Now in the second year of her PhD at the Institute of Cosmology and Gravitation (University of Portsmouth), Taniya Parikh initially studied an MSci Physics at Imperial College London (4 year degree with integrated Masters), specialising in Astrophysics. Her research focusses on early-type galaxies, searching for trends between galaxy mass and radius. Make sure you come along to Soapbox Science Brighton on July 29th to hear more from Taniya and her “galactic tale: from a cloud of gas and dust to billions of stars”.
SS: What is the most fascinating aspect of your research/work?
TP: Every day I am working on data from the Sloan Digital Sky Survey MaNGA experiment, which observes thousands of galaxies. Each galaxy is a collection of billions of stars, the light from which left a hundred million years ago to travel for ~100,000,000,000,000,000,000 miles (that’s 20 zeros!) just to reach us. Research in Astrophysics is driven by our curiosity to learn more about – not just our planet or solar system or even our galaxy, but our entire Universe – and it is exhilarating to play a small part in uncovering these mysteries.
SS: What, or who, inspired you to get a career in science?
TP: In Year 9 I became interested in cosmology, and physics in general, after reading a book by Simon Singh called Big Bang, which is about the accepted theory of how our universe came into existence. I read more books (The Elegant Universe – Brian Greene, In Search of Schrödinger’s Cat – John Gribbin), went to see Brian Cox at an Uncaged Monkeys show (where Simon Singh signed my copy of his book and wrote an inspiring message!) and my fascination for astrophysics grew. My secondary school and A-level physics teachers (shout-out to Mr. Stone and Mr. Makepeace!) nurtured this interest and encouraged me to pursue this subject in my further studies.
SS: How did you get to your current position?
TP: After studying physics at undergraduate level, a PhD felt like the natural next step for me. After some unsuccessful applications for a PhD project in cosmology, I had applied for a summer internship at the University of Portsmouth with Dr. Westfall, where he showed a vested interest in my long-term career, encouraged me to apply for a PhD at Portsmouth and then went on to become one of my supervisors! I couldn’t imagine doing anything other than research and I am fortunate enough to be able to do so at the University of Portsmouth, working with experts on exciting research in a friendly and stimulating environment.
SS: Research in STEMM is becoming increasingly multi-disciplinary. Which STEMM (science, tech, engineering, maths, medicine) subjects do you use in your work? In particular, how does maths play a role in your research?
TP: An an observational astrophysicist, my daily tools include applied mathematics and computer science. Calculus, trigonometry and statistics are just some branches of maths which I use regularly in my work. There is particular focus on calculating and propagating uncertainties as these determine whether a result is statistically significant. Programming is one of the most crucial parts of my work and it allows me to carry out the analysis I need, in a short amount of time. With the use of big data, code and supercomputers, scientists can compute and store vast amounts of results – something which would have been impossible just a few decades ago.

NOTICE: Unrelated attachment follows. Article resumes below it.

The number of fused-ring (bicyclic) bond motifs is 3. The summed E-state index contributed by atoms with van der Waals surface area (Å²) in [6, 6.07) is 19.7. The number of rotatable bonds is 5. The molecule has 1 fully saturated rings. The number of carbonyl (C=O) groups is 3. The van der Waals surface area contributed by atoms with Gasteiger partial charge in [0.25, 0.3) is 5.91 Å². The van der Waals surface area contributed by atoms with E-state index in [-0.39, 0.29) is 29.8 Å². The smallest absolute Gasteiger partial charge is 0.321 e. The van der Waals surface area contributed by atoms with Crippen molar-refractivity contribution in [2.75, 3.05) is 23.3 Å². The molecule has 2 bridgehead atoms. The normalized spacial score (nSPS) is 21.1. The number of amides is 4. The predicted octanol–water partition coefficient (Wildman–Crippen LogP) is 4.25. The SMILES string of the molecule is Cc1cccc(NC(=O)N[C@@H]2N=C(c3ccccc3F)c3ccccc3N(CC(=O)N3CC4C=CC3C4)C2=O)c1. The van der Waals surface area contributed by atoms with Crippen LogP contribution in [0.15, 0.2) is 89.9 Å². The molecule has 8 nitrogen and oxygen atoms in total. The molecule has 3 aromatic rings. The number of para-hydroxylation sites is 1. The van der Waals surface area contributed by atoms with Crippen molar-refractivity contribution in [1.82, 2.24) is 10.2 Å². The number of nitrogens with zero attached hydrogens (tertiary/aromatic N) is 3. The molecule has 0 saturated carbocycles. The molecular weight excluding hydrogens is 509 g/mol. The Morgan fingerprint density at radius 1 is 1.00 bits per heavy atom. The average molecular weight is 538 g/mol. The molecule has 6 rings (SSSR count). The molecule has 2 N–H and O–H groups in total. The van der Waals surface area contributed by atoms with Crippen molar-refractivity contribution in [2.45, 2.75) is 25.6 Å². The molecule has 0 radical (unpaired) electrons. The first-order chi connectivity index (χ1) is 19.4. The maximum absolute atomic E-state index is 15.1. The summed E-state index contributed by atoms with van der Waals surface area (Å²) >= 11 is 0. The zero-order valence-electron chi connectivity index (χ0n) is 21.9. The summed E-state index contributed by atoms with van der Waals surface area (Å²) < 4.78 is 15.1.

SS: What attracted you to Soapbox Science in the first place – and why Brighton?
TP: It sounded like a very fun and unique way to engage with the public, while at the same time build my own confidence and get excited about my research all over again. It will also provide me with a unique platform to promote science among families and kids. My university is part of SEPnet (South East Physics Network) and the idea of a science pop-up at Brighton seafront where I could present my own research seemed too good to miss!
SS: Sum up in one word your expectations for the day – Excitement? Fear? Thrill? Anticipation?
SS: If you could change one thing about the scientific culture right now, what would it be?
TP: I would try to make it easier for everyone coming into this field to consider building a career here, if they wish to. There is some fear and negativity about progression in academia – due to positions being highly competitive and the likelihood of a string of temporary roles in different countries before reaching faculty level. This is perhaps one area where more support and encouragement could be offered.
SS: What would be your top recommendation to a female PhD student considering pursuing a career in academia?
TP: I am a second year PhD student so I’m trying to figure this out myself! Along with passion for the work you’re doing and the determination to succeed, it’s very important to network during conferences, present results to the wider scientific community and collaborate with people whenever the opportunity arises – it might just be your future employer that you’re talking to.
SS: What words of encouragement would you give to children who might be interested in a career in science?
TP: Never let that enthusiasm go and take your interest further in every way you can. Watch documentaries, read popular science books and look for inspiration from your family, teachers and role models.
With science, there can be no limit to your imagination. An idea can turn into an experiment which can give new results and lead to us understanding the world around us a little better. A scientist will always retain that childlike wonder and curiosity which got them interested in science in the first place.